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This film is not about a bunch of franchise-altering M. Night Shyamalan-esque twists, nor is it meant as a reboot. This is the next logical marker on the road started in the first Terminator film and is a worthy addition to the series. At it’s core it’s about three men. Marcus Wright is a bad man who learns what it means to be truly human only to find out that he himself may not be. In the end, he realizes that to be truly human in spirit he must sacrifice the one thing that still makes him human in flesh. Kyle Reese is an idealist whose unwavering belief in John Connor, whom he knows through voice broadcasts only, inspires him to survive and spread hope and build strength in others, even when in the face of possible death. John Connor is a man whose destiny is unavoidable, but one he’s not sure he can meet even if he constantly inspires those around him. He realizes that there are better ways to defeat the enemy without becoming like them. These three men influence each other and challenge each other to be better people. They would not be the people they are in the end if their paths had not crossed. The fact that they are able to do all this against the backdrop of mechanical doom gives hope that the Resistance might not just win random battles against Skynet, but are capable of one day winning the war.

Despite what you’ve read or heard about this movie, ultimately you should go see it and judge it for yourself. Leave your expectations at the door and see what you think. Terminator Salvation might just be better than the rumors give it credit for.

New Video Surfaces from ‘Terminator Salvation’

The good folks over at io9.com managed to scrounge up this latest video featuring some of the leagues of machinery Skynet will be unleashing on the human population in next summer’s Terminator Salvation. It looks like this might be the first draft of a featurette that could make its way either onto the official website or perhaps even the DVD.

The video features a discussion with production designer Martin Laing (City of Ember, James Cameron’s upcoming Battle Angel) and his vision of the post-apocalyptic future that provides the background for Terminator Salvation. Laing comments that this film will very much be an “epic war movie”, echoing the sentiment of director McG at this year’s San Diego Comic Con.

Take a look at the video below for footage of the Harvester, Moto Terminators and a number of the other new machines that will be on the hunt for John Connor and the rest of the resistance in T4!

Click here for the original story over at io9.com!

Review: ‘The Dark Knight’

Every once in a while there is a film that stays with you long after you’ve left the theater. This kind of film makes you think and really contemplate it’s deeper meanings, it’s imagery, it’s place in the history of film and it’s effect on you. This kind of film really makes you take a look at yourself and contemplate society as a whole. This kind of film has many different layers and details, some that only become apparent the more you dissect it and some you can only see upon repeat viewings. This kind of film becomes richer and more powerful the more you view it and the more you reason yourself through it. “The Dark Knight” is just such a film. I don’t think it empty hyperbole to say that “The Dark Knight” is an exceptional piece of filmmaking. Christopher Nolan has crafted something truly rare and not easily dismissed.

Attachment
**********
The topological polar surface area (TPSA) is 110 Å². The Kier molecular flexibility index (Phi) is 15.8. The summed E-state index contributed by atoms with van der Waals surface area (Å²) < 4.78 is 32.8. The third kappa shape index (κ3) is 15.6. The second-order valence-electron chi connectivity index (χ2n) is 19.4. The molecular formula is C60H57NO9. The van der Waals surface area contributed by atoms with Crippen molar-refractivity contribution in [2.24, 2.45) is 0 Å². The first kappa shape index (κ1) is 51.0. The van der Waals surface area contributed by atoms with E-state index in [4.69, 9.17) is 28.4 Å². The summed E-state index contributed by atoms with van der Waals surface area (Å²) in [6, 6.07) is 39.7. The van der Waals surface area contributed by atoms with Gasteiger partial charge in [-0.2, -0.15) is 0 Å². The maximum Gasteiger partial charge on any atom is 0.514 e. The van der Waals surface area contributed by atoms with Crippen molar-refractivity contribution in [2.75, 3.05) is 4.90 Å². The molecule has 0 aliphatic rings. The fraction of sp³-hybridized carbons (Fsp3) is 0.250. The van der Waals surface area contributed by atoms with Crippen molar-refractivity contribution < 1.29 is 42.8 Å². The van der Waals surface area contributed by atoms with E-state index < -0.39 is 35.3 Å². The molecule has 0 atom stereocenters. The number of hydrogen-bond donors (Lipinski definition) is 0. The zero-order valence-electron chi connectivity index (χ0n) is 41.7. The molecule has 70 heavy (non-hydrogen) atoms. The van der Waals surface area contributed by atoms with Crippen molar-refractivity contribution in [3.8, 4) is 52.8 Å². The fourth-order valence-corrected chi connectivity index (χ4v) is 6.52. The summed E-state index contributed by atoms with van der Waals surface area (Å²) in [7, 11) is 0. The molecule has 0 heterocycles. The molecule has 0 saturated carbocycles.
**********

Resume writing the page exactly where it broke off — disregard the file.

“The Dark Knight” is not a perfect film, there are certainly things I didn’t like about it (Christian Bale’s voice when he’s Batman, for one thing). But those few things are easily forgettable when viewed within the whole story. The story is a really strong frame upon which every other element of the movie hangs. There are many themes explored here: friendship, loyalty, one man making a difference, belief in oneself, belief in those you trust, belief in the good of the members of a society and wanting a better life for oneself and those around you. All of this really revolves around the triangle of Jim Gordon, Harvey Dent and Bruce Wayne/Batman. These three men truly want what’s best for the city and citizens of Gotham and they each go to great lengths to prove it. It’s interesting that while Batman is the public vigilante, Gordon and Dent also bend the law when necessary. They both understand that Batman has a significant role in ridding Gotham of crime and they are both not above bending the law or turning a blind eye when it is needed. One of the points brought up by Dent is that, yes, one day Batman will need to answer for his crimes as a vigilante, but for the moment he is an important element in keeping the citizens safe and bringing the truly lawless to justice. This trinity also believes unwaveringly in Gotham’s citizenry to be good people and to make the right choices. Seeing how strong the three of them are and what they are able to accomplish makes Dent’s fall all that more tragic. The citizens of Gotham themselves also get to shine in a significant part of the story as the best and the worst of the city show us what they are capable of when faced with one of the ultimate moral decisions. There is a lot going on in this film and fortunately it has the running time to make all the character developments and story progression feel both unrushed and fully fleshed out. You really get the sense of seeing a naturally developing story on an epic scale.